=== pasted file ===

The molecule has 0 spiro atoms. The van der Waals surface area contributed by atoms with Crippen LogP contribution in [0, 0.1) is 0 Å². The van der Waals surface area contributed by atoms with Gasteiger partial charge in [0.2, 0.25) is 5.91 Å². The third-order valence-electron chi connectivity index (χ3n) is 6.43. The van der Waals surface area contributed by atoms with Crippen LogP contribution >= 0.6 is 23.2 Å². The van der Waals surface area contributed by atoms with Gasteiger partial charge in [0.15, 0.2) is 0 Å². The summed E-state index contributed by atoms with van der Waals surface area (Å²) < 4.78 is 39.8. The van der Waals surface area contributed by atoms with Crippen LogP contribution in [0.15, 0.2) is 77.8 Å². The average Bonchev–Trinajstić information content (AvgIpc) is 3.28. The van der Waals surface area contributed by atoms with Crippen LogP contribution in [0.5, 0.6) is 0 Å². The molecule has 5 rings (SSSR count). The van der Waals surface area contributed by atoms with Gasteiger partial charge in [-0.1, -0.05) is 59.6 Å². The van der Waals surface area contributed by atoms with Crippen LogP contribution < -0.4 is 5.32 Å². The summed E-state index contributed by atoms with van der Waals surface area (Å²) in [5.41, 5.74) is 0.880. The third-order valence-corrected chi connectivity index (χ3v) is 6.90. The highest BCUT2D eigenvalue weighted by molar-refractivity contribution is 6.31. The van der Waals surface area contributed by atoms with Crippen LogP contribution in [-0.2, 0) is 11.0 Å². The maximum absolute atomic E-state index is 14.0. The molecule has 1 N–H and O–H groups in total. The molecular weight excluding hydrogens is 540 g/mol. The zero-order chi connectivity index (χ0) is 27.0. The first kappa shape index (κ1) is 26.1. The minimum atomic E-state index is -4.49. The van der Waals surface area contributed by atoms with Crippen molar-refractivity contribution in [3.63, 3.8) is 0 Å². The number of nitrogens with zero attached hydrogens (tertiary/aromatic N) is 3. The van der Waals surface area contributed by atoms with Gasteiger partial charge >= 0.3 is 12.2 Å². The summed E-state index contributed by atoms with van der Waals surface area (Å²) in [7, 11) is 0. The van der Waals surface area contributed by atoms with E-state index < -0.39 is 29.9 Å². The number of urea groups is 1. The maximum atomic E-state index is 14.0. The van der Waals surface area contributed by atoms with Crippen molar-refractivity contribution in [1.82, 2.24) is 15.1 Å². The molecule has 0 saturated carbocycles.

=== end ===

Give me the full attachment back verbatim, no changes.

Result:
The molecule has 0 spiro atoms. The van der Waals surface area contributed by atoms with Crippen LogP contribution in [0, 0.1) is 0 Å². The van der Waals surface area contributed by atoms with Gasteiger partial charge in [0.2, 0.25) is 5.91 Å². The third-order valence-electron chi connectivity index (χ3n) is 6.43. The van der Waals surface area contributed by atoms with Crippen LogP contribution >= 0.6 is 23.2 Å². The van der Waals surface area contributed by atoms with Gasteiger partial charge in [0.15, 0.2) is 0 Å². The summed E-state index contributed by atoms with van der Waals surface area (Å²) < 4.78 is 39.8. The van der Waals surface area contributed by atoms with Crippen LogP contribution in [0.15, 0.2) is 77.8 Å². The average Bonchev–Trinajstić information content (AvgIpc) is 3.28. The van der Waals surface area contributed by atoms with Crippen LogP contribution in [0.5, 0.6) is 0 Å². The molecule has 5 rings (SSSR count). The van der Waals surface area contributed by atoms with Gasteiger partial charge in [-0.1, -0.05) is 59.6 Å². The van der Waals surface area contributed by atoms with Crippen LogP contribution < -0.4 is 5.32 Å². The summed E-state index contributed by atoms with van der Waals surface area (Å²) in [5.41, 5.74) is 0.880. The third-order valence-corrected chi connectivity index (χ3v) is 6.90. The highest BCUT2D eigenvalue weighted by molar-refractivity contribution is 6.31. The van der Waals surface area contributed by atoms with Crippen LogP contribution in [-0.2, 0) is 11.0 Å². The maximum absolute atomic E-state index is 14.0. The molecule has 1 N–H and O–H groups in total. The molecular weight excluding hydrogens is 540 g/mol. The zero-order chi connectivity index (χ0) is 27.0. The first kappa shape index (κ1) is 26.1. The minimum atomic E-state index is -4.49. The van der Waals surface area contributed by atoms with Crippen molar-refractivity contribution in [3.63, 3.8) is 0 Å². The number of nitrogens with zero attached hydrogens (tertiary/aromatic N) is 3. The van der Waals surface area contributed by atoms with Gasteiger partial charge >= 0.3 is 12.2 Å². The summed E-state index contributed by atoms with van der Waals surface area (Å²) in [7, 11) is 0. The van der Waals surface area contributed by atoms with E-state index < -0.39 is 29.9 Å². The number of urea groups is 1. The maximum atomic E-state index is 14.0. The van der Waals surface area contributed by atoms with Crippen molar-refractivity contribution in [1.82, 2.24) is 15.1 Å². The molecule has 0 saturated carbocycles.